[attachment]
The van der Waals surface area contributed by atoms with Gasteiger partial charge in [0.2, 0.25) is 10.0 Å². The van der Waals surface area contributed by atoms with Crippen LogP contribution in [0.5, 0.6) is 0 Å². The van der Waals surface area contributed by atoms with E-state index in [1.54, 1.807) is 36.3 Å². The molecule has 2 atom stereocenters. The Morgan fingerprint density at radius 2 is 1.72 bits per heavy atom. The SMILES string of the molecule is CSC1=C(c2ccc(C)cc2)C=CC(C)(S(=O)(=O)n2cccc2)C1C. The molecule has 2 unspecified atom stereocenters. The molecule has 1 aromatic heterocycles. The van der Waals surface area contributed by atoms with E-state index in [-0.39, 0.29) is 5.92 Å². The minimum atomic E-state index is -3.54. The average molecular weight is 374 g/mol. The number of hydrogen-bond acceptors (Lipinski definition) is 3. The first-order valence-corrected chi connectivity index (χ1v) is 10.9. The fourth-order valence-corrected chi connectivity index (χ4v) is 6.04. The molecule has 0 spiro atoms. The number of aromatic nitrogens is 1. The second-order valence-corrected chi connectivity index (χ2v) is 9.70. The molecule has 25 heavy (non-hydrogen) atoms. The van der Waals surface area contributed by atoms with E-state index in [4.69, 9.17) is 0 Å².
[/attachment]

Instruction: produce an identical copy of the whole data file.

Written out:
The van der Waals surface area contributed by atoms with Gasteiger partial charge in [0.2, 0.25) is 10.0 Å². The van der Waals surface area contributed by atoms with Crippen LogP contribution in [0.5, 0.6) is 0 Å². The van der Waals surface area contributed by atoms with E-state index in [1.54, 1.807) is 36.3 Å². The molecule has 2 atom stereocenters. The Morgan fingerprint density at radius 2 is 1.72 bits per heavy atom. The SMILES string of the molecule is CSC1=C(c2ccc(C)cc2)C=CC(C)(S(=O)(=O)n2cccc2)C1C. The molecule has 2 unspecified atom stereocenters. The molecule has 1 aromatic heterocycles. The van der Waals surface area contributed by atoms with E-state index in [-0.39, 0.29) is 5.92 Å². The minimum atomic E-state index is -3.54. The average molecular weight is 374 g/mol. The number of hydrogen-bond acceptors (Lipinski definition) is 3. The first-order valence-corrected chi connectivity index (χ1v) is 10.9. The fourth-order valence-corrected chi connectivity index (χ4v) is 6.04. The molecule has 0 spiro atoms. The number of aromatic nitrogens is 1. The second-order valence-corrected chi connectivity index (χ2v) is 9.70. The molecule has 25 heavy (non-hydrogen) atoms. The van der Waals surface area contributed by atoms with E-state index in [4.69, 9.17) is 0 Å².